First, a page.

As you can see, the centre gore is flat against my chest, there is no gaping in the middle, my breasts are properly supported AND lifted, and the back does not ride up. The back band looks almost spot on.
In reality, I am wearing this bra on the tightest hook, as is often the case if you are an intbetween size (like my 31″), then you never know whether you will need a 30 or a 32, and in this case, 30 would’ve been a better fit – particularly as I measure 30″ today rather than the usual 31″.
The reason for this, is that you should always start wearing you bra on the loosest hook. Over time they will stretch with wear, so you will need to tighten it up by moving on to the furthest hooks. This way your bra will last much longer, and who doesn’t want that?!
Just for comparison, here is my 30G Carly Deco bra.
The deco bras do come up smaller in the band and cup than other Freya bras, which is why I chose a 30 rather than 32, and a G rather than a GG. Although, as I say, all my bras are a mixture between 30 and 32 because really it depends on the brand, and what feels comfortable for you.
As you can see, I can still fit the recommended two fingers perfectly under my bra band – this is how you know you’re wearing the correct fitting bra, (and NOT by being able to pull the band 2 inches from your ribcage as Simply Yours suggests – that would be too loose).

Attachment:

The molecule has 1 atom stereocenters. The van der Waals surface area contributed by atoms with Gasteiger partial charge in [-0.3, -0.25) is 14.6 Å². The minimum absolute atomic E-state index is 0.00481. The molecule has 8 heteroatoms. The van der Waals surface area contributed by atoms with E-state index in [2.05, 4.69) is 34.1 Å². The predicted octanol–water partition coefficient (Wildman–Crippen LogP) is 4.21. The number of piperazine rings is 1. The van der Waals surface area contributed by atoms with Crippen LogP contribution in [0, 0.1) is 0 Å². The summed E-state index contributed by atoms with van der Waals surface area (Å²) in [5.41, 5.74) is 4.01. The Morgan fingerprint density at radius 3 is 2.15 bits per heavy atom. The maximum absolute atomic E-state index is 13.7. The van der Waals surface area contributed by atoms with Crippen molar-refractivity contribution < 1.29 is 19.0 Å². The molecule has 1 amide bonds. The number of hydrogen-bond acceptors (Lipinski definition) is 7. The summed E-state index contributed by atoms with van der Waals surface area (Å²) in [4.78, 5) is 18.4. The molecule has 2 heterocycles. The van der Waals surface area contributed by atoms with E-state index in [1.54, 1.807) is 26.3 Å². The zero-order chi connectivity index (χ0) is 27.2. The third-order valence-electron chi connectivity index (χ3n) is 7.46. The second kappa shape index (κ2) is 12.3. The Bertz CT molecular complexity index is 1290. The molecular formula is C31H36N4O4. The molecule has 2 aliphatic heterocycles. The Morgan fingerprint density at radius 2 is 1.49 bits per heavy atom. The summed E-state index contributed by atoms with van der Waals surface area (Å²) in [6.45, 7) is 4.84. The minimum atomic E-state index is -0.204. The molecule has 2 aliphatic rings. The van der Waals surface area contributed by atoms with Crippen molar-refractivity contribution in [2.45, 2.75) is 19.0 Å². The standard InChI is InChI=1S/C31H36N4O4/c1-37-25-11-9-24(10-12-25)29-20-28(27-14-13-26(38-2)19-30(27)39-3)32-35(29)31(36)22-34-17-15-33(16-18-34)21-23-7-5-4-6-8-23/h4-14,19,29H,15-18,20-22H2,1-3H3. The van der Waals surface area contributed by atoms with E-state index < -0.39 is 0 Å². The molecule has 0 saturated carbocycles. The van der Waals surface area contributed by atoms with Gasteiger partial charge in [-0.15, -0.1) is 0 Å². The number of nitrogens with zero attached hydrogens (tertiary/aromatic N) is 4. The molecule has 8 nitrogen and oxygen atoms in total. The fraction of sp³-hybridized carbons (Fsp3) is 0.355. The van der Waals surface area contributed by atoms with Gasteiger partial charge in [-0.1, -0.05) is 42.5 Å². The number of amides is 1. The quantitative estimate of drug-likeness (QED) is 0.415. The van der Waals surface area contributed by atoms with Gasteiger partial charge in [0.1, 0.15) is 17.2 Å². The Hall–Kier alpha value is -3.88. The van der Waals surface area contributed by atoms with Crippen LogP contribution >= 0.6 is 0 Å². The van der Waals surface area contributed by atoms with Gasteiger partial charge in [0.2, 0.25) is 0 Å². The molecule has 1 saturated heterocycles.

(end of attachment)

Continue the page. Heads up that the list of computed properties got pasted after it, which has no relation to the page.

What surprises me most about the Simply Yours size chart, is that they say it is a general guide. But why make it TWO sizes (4 inches) above your underbust measurement? Surely just one will suffice as a guide?
Their answer is that “the underband numbers don’t directly relate to your body measurement” – so I decided to test this. Now bear with me…
Here I measured my Freya Arabella bra, which is a 32 band (it’s important to note that I only purchased this bra a month ago, so it’s NOT a well worn loose one).
Now lying flat, of course the band doesn’t measure 32 inches, because the band is made of stretchy material in order to support your breasts. Upon stretching it out, you can see it does in fact measure 32. Might I also add, that to take this picture and attempt to stretch the bra, I was using my knee and right hand, which means the bra wasn’t even stretched out as much as it could be – this particular bra probably stretches to at least 33, or 34 inches. This makes the point made by Simply Yours, null and void in my opinion.
Too many women in the world are known to be wearing a band size too big for them, in the fight to stop this, Simply Yours are not doing their part. If I were clueless about band sizes, and looked at their chart, I would still be walking around in a bra two band sizes too big. What they fail to remember, is that as a well known professional and popular company, women will believe what they have to say; I know two years ago I would have.
In any case, it is important to add that I am only criticising their fitting methods, not Simply Yours in general. I do value them as a company, and continue to be a loyal customer.
If you want to be fitted correctly, and don’t fancy the idea of trying it yourself, my recommendation would be to book a bra fitting at a Bravissimo store – they always do a great job.
For more opinions on why not to add 4 inches, check out the lovely Georgina Horne’s fitting video here.
Not to mention, Becky Williams at Bust’s for Justice post about it here.
And, last but not least, Cheryl Warner at Invest in your Chest here.